* Hispanic activists say drive is "heavy on enforcement"
* Republicans split on "amnesty," but see room for
PHOENIX, Jan 28 (Reuters) - Illegal immigrant Maria Duran
sat up all night outside the Arizona state capitol and prayed
for an immigration overhaul before welcoming news Monday of a
proposal that could give her legal status but left her wanting
A bipartisan group of Republican and Democrat senators
announced "tough but fair" steps that they hoped could be passed
by Congress this year to give 11 million illegal immigrants a
chance to eventually become American citizens.
"It's the best moment for immigration reform in years, but
we need to see more details," said Duran, 50, a homemaker who
left Mexico 28 years ago, as she huddled with activists urging
reform outside the capitol in Phoenix.
The plan, the first concerted drive for comprehensive reform
since a similar overhaul was defeated by Republicans in Congress
in 2007, would offer probationary legal status to immigrants who
register with the government and pay a fine and any back taxes.
They will also have to learn English, continue to pay taxes
and demonstrate a work history in the United States to apply for
legal permanent residency.
But the proposal - with plenty of details still to be worked
out - also seeks to ensure as a first step that the porous
border with Mexico is secure and that foreigners temporarily in
the United States return home when their visas expire.
Some activists were encouraged by the level of bipartisan
support from the four Democrat and four Republican senators who
proposed the present measure, including Charles Schumer, a New
York Democrat, and John McCain, a veteran Arizona Republican.
But they also worried that the proposal made tightening
enforcement - including adding agents and additional
surveillance systems to the southwestern border - a precondition
for all other measures in the package.
"It's really heavy on enforcement. That has always been one
of the wedge issues in the community for activists," said Gaby
Pacheco, a campaigner in Florida who was brought to the United
States from Ecuador at age eight.
While the government's own figures showed arrests on the
southwest border at a 40-year low in 2011 and deportations at a
record high, Pacheco said, "I don't think Republicans are ever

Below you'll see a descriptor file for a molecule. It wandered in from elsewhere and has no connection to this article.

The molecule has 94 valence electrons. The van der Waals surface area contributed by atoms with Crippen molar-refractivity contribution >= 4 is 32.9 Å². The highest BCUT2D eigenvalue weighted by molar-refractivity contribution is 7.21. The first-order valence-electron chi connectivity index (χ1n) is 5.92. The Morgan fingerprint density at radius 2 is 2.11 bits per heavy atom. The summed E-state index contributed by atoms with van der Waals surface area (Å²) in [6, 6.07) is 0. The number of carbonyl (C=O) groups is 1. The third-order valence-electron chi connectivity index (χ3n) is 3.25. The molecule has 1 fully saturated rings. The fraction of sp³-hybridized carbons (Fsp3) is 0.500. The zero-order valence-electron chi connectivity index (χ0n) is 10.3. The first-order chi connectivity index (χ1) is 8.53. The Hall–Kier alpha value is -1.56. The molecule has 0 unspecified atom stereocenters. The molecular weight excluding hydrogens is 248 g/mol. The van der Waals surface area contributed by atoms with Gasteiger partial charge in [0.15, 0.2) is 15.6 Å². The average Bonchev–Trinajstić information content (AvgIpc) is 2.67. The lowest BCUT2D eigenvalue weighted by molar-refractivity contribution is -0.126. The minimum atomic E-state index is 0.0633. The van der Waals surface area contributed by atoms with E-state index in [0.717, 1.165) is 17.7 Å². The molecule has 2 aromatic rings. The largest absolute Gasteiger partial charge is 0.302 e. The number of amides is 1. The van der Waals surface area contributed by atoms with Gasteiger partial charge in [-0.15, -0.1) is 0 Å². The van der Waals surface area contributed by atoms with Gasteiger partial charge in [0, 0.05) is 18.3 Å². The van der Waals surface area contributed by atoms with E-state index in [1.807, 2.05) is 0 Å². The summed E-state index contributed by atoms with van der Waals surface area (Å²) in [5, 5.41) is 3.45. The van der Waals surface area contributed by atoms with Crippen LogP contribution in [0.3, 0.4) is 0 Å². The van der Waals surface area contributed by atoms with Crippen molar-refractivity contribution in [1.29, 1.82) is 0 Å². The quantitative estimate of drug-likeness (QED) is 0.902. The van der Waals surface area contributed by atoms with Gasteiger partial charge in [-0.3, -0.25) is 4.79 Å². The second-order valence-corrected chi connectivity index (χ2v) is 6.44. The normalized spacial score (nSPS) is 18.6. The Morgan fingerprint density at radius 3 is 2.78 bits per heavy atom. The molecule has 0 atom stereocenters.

going to be satisfied with enforcement measures."
'AMNESTY' OR 'EARNESTY'?
For Juana Garcia, a 27-year-old undocumented agricultural
worker from Mexico, immigration reform could ease the fear she
and her husband have of deportation and being separated from
their five children - all of whom are U.S.-born citizens.
The pair are seasonal workers who drive to Wisconsin to work
the crops there before returning to Florida's strawberry fields
and orange groves - all the while worried that they will be
pulled over for a traffic stop and detained.
Garcia, speaking in Spanish, said she has no problem with
provisions requiring immigrants to pay fines and back taxes
before getting a green card. But she said that while immigrants
want to learn English, they may need help finding time or child
care to attend classes after laboring in the fields all day.
The immigration reform proposal met with a decidedly mixed
response from Republican leaders nationally, who said that while
they supported some kind of immigration overhaul, they were
unclear if this was the right one.
"My understanding is it's basically just saying that we're
going to give everybody amnesty," said Steve Munisteri, the
Republican Party of Texas Chairman.
"But we do need immigration reform that recognizes the fact
that we have a lot of people already here, that are necessary to
be here, that are hard-working, law-abiding people that would
add to the country," he added. "We should figure out a way for
those people to have a way to stay."
Some others in the party, which lost Hispanic votes in the
November election that gave President Barack Obama a second
term, saw support for the measure as way of building bridges to
Latinos, who are the country's fastest-growing demographic.
"There's no question about it. We've got to deliver a better
message to Hispanics and immigrants ... a segment of people we
lost badly," said Chad Connelly, the South Carolina Republican
Party Chairman, adding that legislation could find support if it
involved better border security and assimilation measures.
"I've heard some people say this is more like 'earnesty'
than 'amnesty. 'Earnesty,' as in earning their way to
citizenship," he added.
(Additional reporting by Ian Simpson in Washington, David Adams
in Miami, Saundra Amrhein in Tampa, Corrie McLaggan in Austin,
Harriet McLeod in Charleston Virginia and Verna Gates in
Birmingham, Alabama; Editing by Cynthia Johnston and Doina